31 August 1919
Gujranwala, Punjab, British India
|Died||31 October 2005 (aged 86)|
|Occupation||Novelist, poet, essayist|
|Genre||poetry, prose, autobiography|
|Subject||Partition of India, Women, Dream|
|Notable works||Pinjar (novel)|
Ajj aakhaan Waris Shah nu (poem)
|Notable awards||Sahitya Akademi Award (1956)|
Padma Shri (1969)
Bharatiya Jnanpith (1982)
Shatabdi Samman (2000)
Padma Vibhushan (2004)
Amrita Pritam (listen (help·info); 31 August 1919 – 31 October 2005) was an Indian novelist, essayist and poet, who wrote in Punjabi and Hindi. A prominent figure in Punjabi literature, she is the recipient of the 1956 Sahitya Akademi Award. Her body of work comprised over 100 books of poetry, fiction, biographies, essays, a collection of Punjabi folk songs and an autobiography that were all translated into several Indian and foreign languages.
Pritam is best remembered for her poignant poem, Ajj aakhaan Waris Shah nu (Today I invoke Waris Shah – "Ode to Waris Shah"), an elegy to the 18th-century Punjabi poet, an expression of her anguish over massacres during the partition of India. As a novelist, her most noted work was Pinjar ("The Skeleton", 1950), in which she created her memorable character, Puro, an epitome of violence against women, loss of humanity and ultimate surrender to existential fate; the novel was made into an award-winning film, Pinjar (2003).
When India was partitioned into the independent states of India and Pakistan in 1947, she migrated from Lahore, to India, though she remained equally popular in Pakistan throughout her life, as compared to her contemporaries like Mohan Singh and Shiv Kumar Batalvi.
Pritam's magnum opus, a long poem, Sunehade won her the 1956 Sahitya Akademi Award, making her the first and the only woman to have been given the award for a work in Punjabi. She later received the Bharatiya Jnanpith, one of India's highest literary awards, in 1982 for Kagaz Te Canvas ("The Paper and the Canvas"). The Padma Shri came her way in 1969 and finally, Padma Vibhushan, India's second highest civilian award, in 2004, and in the same year she was honoured with India's highest literary award, given by the Sahitya Akademi (India's Academy of Letters), the Sahitya Akademi Fellowship given to the "immortals of literature" for lifetime achievement. she wrote her poems mostly for the partition
Amrita Pritam was born as Amrit Kaur in 1919 in Mandi Bahauddin, Punjab, in present-day Pakistan, the only child of Raj Bibi, who was a school teacher and Kartar Singh Hitkari, who was a poet, a scholar of the Braj Bhasha language, and the editor of a literary journal. Besides this, he was a pracharak – a preacher of the Sikh faith. Amrita's mother died when she was eleven. Soon after, she and her father moved to Lahore, where she lived till her migration to India in 1947. Confronting adult responsibilities and besieged by loneliness following her mother's death, she began to write at an early age. Her first anthology of poems, Amrit Lehran ("Immortal Waves") was published in 1936, at age sixteen, the year she married Pritam Singh, an editor to whom she was engaged in early childhood, and changed her name from Amrit Kaur to Amrita Pritam. Half a dozen collections of poems were to follow between 1936 and 1943.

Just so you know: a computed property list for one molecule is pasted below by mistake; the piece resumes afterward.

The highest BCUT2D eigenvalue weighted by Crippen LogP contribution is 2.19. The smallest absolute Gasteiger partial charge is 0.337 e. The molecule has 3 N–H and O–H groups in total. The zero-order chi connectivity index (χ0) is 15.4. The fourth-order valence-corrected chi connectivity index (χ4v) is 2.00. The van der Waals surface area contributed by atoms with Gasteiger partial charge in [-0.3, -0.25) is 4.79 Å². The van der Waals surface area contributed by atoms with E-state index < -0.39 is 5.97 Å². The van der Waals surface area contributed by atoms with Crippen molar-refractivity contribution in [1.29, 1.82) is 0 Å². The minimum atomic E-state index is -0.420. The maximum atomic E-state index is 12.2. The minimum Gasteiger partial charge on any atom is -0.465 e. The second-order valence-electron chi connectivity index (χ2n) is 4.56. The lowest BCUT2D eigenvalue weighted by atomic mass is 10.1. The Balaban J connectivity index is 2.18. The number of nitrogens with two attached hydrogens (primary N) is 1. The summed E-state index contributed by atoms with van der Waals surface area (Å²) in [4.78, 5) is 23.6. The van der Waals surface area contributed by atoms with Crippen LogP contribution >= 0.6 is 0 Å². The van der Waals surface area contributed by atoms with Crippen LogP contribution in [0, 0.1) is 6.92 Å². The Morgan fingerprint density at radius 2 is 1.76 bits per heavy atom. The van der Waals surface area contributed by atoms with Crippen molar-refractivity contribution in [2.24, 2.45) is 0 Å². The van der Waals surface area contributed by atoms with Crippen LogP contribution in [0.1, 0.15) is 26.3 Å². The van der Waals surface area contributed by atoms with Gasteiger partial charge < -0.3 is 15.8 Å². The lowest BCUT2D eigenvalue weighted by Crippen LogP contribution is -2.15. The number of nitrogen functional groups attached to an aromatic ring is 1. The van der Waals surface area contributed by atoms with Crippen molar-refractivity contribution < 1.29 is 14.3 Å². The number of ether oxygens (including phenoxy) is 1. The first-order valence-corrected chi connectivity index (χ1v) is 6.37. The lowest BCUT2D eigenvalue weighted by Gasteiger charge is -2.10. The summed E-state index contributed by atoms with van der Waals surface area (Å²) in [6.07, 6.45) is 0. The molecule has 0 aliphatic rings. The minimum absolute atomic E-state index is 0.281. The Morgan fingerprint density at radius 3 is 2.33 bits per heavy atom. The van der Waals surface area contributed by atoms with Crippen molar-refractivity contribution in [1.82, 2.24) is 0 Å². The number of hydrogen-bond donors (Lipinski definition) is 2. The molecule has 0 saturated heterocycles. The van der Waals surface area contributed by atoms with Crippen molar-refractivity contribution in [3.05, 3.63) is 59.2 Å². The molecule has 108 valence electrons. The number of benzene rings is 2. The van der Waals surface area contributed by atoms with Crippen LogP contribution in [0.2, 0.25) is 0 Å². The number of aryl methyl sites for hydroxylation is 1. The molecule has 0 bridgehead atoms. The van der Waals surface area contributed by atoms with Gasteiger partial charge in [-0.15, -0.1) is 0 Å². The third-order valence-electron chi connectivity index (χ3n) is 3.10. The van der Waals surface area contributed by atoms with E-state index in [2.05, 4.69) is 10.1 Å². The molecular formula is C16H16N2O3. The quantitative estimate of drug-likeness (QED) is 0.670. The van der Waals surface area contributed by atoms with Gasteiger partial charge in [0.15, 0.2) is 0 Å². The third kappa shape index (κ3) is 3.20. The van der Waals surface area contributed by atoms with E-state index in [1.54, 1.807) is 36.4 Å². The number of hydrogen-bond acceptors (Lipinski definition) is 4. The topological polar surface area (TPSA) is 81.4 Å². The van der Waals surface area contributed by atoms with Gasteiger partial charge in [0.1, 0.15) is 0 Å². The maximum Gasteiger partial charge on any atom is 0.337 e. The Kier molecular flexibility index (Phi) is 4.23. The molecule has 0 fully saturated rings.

Though she began her journey as a romantic poet, soon she shifted gears, and became part of the Progressive Writers' Movement and its effect was seen in her collection, Lok Peed ("People's Anguish", 1944), which openly criticised the war-torn economy, after the Bengal famine of 1943. She was also involved in social work to a certain extent and participated in such activities wholeheartedly, after Independence when social activist Guru Radha Kishan took the initiative to bring the first Janta Library in Delhi, which was inaugurated by Balraj Sahni and Aruna Asaf Ali and contributed to the occasion accordingly. This study centre cum library is still running at Clock Tower, Delhi. She also worked at a radio station in Lahore for a while, before the partition of India.
M. S. Sathyu, renowned as the director of the partition movie Garam Hava (1973), paid a theatrical tribute to her through his rare theatrical performance 'Ek Thee Amrita'.
One million people, Hindus, Sikhs and Muslims died from communal violence that followed the partition of India in 1947, and left Amrita Pritam a Punjabi refugee at age 28, when she left Lahore and moved to New Delhi. Subsequently, in 1947, while she was pregnant with her son, and travelling from Dehradun to Delhi, she expressed anguish on a piece of paper like the poem, "Ajj Aakhaan Waris Shah Nu" (I ask Waris Shah Today); this poem was to later immortalize her and become the most poignant reminder of the horrors of Partition. The poem addressed to the Sufi poet Waris Shah, author of the tragic saga of Heer and Ranjah and with whom she shares her birthplace.